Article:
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A different calculation

In July 2018, the state enacted Assembly Bill 4202 which amended the R&D tax credit to allow using a new calculation method. For tax years beginning in 2018, New Jersey corporations now have the option of using the alternative simplified credit (ASC) method, conforming to the federal credit detailed in Internal Revenue Code Section 41.

Previously, the only option available to New Jersey corporations was the traditional credit method, which relies on gross receipts and a fixed based percentage to determine the credit. The traditional method has long prevented companies that have relatively high gross receipts, compared to their qualified expenses, from realizing a New Jersey tax benefit. Additionally, corporations that did not have a reasonable methodology for accurately calculating a fixed base percentage were left without a means to benefit from the program.

The New Jersey R&D credit is only available to C corporations and S corporations. The credit is reported on Form 306, Research and Development Tax Credit under the traditional calculation method, the credit is equal to 10 percent of the smaller of the current-year qualified research expenses in excess of a base amount or 50 percent of the current-year qualified research expenses, plus 10 percent of basic research payments for the tax period, as determined under IRC Section 41. The factors used in the calculation of the base amount are historical qualified research expenses and gross receipts. Qualified expenses refers to expenses derived from qualified activities performed within the state.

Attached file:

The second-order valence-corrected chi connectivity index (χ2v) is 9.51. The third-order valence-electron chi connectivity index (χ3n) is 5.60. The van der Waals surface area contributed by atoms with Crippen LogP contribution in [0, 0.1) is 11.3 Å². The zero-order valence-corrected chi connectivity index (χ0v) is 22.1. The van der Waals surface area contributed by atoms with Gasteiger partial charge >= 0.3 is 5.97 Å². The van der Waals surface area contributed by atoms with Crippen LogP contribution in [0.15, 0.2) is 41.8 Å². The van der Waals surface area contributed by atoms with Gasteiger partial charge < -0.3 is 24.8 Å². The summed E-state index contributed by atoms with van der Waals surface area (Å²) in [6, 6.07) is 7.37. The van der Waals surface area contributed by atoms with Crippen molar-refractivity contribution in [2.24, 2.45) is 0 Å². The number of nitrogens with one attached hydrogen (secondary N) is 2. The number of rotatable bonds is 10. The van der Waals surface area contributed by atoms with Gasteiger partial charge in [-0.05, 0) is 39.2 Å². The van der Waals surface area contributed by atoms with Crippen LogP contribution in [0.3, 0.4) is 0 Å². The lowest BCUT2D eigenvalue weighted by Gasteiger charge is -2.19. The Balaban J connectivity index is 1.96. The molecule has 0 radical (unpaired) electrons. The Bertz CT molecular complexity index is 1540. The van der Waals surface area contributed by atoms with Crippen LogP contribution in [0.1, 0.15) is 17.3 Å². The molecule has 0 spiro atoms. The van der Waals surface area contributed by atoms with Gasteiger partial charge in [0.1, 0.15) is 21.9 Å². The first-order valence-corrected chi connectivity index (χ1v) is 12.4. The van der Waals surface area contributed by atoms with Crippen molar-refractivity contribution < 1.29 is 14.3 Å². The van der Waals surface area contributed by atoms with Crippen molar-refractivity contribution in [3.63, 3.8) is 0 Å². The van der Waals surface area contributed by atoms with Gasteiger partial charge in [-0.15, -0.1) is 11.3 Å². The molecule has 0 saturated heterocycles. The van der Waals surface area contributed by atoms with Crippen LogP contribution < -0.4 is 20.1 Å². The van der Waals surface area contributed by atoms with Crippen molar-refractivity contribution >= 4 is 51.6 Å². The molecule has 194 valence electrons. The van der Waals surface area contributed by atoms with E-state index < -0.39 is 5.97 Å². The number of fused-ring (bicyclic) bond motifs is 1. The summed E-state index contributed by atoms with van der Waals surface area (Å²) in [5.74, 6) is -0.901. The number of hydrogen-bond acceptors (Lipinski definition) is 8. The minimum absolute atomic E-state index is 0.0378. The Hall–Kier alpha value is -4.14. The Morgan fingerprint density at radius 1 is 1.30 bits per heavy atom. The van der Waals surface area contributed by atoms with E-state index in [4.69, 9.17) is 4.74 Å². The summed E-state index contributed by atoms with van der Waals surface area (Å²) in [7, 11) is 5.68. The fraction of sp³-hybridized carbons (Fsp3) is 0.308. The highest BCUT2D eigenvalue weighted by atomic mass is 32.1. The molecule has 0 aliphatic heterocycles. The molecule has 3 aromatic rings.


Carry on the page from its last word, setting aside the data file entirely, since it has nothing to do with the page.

The ASC credit is 10 percent of the current-year qualified research expenses in excess of 50 percent of the average qualified research expenses for the three tax years preceding the tax year for which the credit is being determined. The ASC method tends to be a less burdensome calculation for taxpayers since it only requires examination of expenses in the credit year and for the prior three years.

The credit is nonrefundable – unused R&D credits can be carried forward for a period of seven years.

However, corporations performing research in the fields of advanced computing, advanced materials, biotechnology, electronic device technology, environmental technology, and medical device technology, are allowed to carry forward the tax credit for up to 15 years.

Selling New Jersey R&D credits

The New Jersey Technology Business Tax Certificate Transfer Program allows qualified, unprofitable New Jersey based technology and biotechnology companies to sell their net operating losses (NOLs) and unused R&D tax credits to unrelated profitable corporations. The New Jersey Economic Development Authority determines taxpayer eligibility for this program.

Among other requirements, eligible corporations must have their headquarters or base operations located within the state and must have fewer than 225 full time employees in the U.S., including employees of affiliates, parents and subsidiaries.

The application fee for the program costs $2,500; applications are due by June 30. The maximum annual award allotment for the program is $60 million, $10 million of which is set aside for research within three designated innovation zones. Corporations should be aware that there are recapture provisions for taxpayers that fail to maintain their headquarters or base of operations in the state for a period of five years from the sale.

This program is a great revenue-raising vehicle for taxpayers that traditionally spend years of resources on research before having a viable product or solution ready for commercial sale.

In addition to implementing the ASC method, the new bill makes it clear that despite being coupled to the Federal credit under IRC Section 41, any subsequent changes by Congress to terminate or make the federal credit refundable would not have any impact on the New Jersey credit.

The new rules also provide that corporations claiming the New Jersey credit must utilize the same calculation methodology for state purposes that was used to calculate the federal credit under IRC Section 41. Therefore, corporations using the traditional method for federal purposes must continue to utilize the traditional method to claim the state credit.

Originally published by NJBiz